Missouri’s Republican senators wasted no time backing President Donald Trump’s nominee to fill the seat left by Justice Ruth Bader Ginsburg over the weekend.
Shortly after Trump announced U.S. Circuit Judge Amy Coney Barrett as his pick to replace the liberal icon, Sens. Roy Blunt and Josh Hawley released statements singing the praises of a woman who could cement a 6-3 conservative court majority that would shape American law for decades to come.
Blunt, the state’s senior senator, said he was “proud to support (Barrett’s) confirmation to the Seventh Circuit Court of Appeals” and looked forward “to supporting her confirmation to the Supreme Court.”
He also vouched for Barrett’s commitment to interpreting laws and the Constitution “as they are written,” a key selling point for conservatives who think judges should apply laws and the Constitution based on their authors’ original intent rather than what they might mean in the context of modern society.
Hawley, the junior senator, also applauded the choice as a big win for religious conservatives.
“For years we’ve been told to take a back seat in (Supreme Court) nominations, but not any longer,” Hawley wrote in a tweet.
“(Trump) has chosen a nominee in (Barrett) who religious conservatives can call one of their own."
Indeed, Barrett is a devout Catholic whose skepticism of broad protections for abortion rights has religious conservatives hoping she could help overturn 1973’s Roe v. Wade, which found a constitutional right to the procedure. Such a move would likely allow each state to make its own rules, with those like Missouri outlawing it entirely.
Barrett also signed onto a letter to Catholic bishops in 2015 affirming the “teachings of the Church as truth,” including the “value of human life from conception to natural death” and marriage-family values “founded on the indissoluble commitment of a man and a woman.”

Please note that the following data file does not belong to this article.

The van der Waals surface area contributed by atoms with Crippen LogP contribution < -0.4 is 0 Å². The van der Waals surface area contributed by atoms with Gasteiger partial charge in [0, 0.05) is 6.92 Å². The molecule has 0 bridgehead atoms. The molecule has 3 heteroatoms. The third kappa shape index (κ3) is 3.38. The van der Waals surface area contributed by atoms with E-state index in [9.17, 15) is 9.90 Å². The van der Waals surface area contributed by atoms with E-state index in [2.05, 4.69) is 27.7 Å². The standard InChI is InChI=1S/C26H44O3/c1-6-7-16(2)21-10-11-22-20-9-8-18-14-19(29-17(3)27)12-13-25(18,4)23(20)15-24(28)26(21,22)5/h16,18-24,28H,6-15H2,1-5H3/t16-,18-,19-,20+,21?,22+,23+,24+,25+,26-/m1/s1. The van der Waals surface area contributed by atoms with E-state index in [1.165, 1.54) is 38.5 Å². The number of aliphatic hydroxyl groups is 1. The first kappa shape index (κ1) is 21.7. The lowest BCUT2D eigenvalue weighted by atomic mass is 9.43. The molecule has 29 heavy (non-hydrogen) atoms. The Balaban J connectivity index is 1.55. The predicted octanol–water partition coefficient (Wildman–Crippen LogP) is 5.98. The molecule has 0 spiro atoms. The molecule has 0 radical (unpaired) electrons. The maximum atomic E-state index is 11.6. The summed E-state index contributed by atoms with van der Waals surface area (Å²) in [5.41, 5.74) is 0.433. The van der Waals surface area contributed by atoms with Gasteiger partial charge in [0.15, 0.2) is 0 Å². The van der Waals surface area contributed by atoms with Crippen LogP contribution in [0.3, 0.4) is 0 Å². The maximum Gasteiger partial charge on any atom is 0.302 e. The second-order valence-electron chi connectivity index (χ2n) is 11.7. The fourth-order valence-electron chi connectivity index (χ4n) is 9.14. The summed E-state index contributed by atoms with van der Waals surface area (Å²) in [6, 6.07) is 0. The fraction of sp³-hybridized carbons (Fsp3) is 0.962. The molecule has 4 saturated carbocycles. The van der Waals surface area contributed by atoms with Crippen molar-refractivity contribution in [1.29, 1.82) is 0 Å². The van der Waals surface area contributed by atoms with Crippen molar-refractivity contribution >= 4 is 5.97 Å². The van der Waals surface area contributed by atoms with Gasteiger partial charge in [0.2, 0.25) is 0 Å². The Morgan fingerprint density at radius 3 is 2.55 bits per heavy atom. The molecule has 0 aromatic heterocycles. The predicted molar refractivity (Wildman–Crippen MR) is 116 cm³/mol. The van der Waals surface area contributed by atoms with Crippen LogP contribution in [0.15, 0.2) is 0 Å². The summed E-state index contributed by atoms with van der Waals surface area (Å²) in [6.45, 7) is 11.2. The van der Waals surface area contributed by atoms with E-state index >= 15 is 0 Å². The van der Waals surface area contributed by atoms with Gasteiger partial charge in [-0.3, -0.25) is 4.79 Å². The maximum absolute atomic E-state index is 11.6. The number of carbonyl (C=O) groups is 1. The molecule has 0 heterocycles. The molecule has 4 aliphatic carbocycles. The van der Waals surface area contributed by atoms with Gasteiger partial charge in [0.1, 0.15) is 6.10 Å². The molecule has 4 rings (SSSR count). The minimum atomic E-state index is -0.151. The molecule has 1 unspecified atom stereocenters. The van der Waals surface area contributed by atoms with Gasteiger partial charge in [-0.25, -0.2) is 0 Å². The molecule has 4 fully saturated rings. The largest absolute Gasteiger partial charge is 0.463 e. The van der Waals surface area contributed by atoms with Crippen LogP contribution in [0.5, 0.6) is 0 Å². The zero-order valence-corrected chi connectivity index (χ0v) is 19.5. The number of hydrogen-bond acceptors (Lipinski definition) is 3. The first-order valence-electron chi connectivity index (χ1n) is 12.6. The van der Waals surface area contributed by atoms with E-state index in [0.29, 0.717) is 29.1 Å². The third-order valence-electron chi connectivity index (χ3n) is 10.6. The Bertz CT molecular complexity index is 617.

Barrett is also expected to be a staunch defender of Second Amendment rights.
She has also been skeptical of how the court upheld President Obama's Affordable Care Act in 2012.
The act has since helped millions of people get health insurance by creating online marketplaces and paying more than 30 states to allow more people onto their Medicaid rolls, a group Missouri is set to join next year.
But challenges from conservatives have continued, and the court is set to hear another one later this year.
The timeline for Barrett’s confirmation is not entirely clear at this point.
Senate Judiciary Chairman Lindsey Graham, R-South Carolina, has said his committee plans to send the matter to the full chamber by Oct. 22, so it could happen before the Nov. 3 election.
That timeline has outraged Democrats, who say the seat should be filled by the winner of the upcoming election, just as Republicans said when Democrats tried to replace conservative Justice Antonin Scalia in 2016.
But Republicans like Blunt have said the difference now is that the White House and the Senate are both controlled by the Republicans, whereas in 2016 Obama was a Democrat working with a Republican Senate.
In an appearance on NBC’s Meet the Press Sunday, Blunt said he expects a vote next month.
“If for some reason it's not done, we'll do it after Election Day,” he said. “But I think we're likely to get this done sometime in the month of October.”
USA Today contributed to this report.
Austin Huguelet is the News-Leader's politics reporter. Got something he should know? Have a question? Call him at 417-403-8096 or email him at email@example.com. You can also support local journalism atNews-Leader.com/subscribe.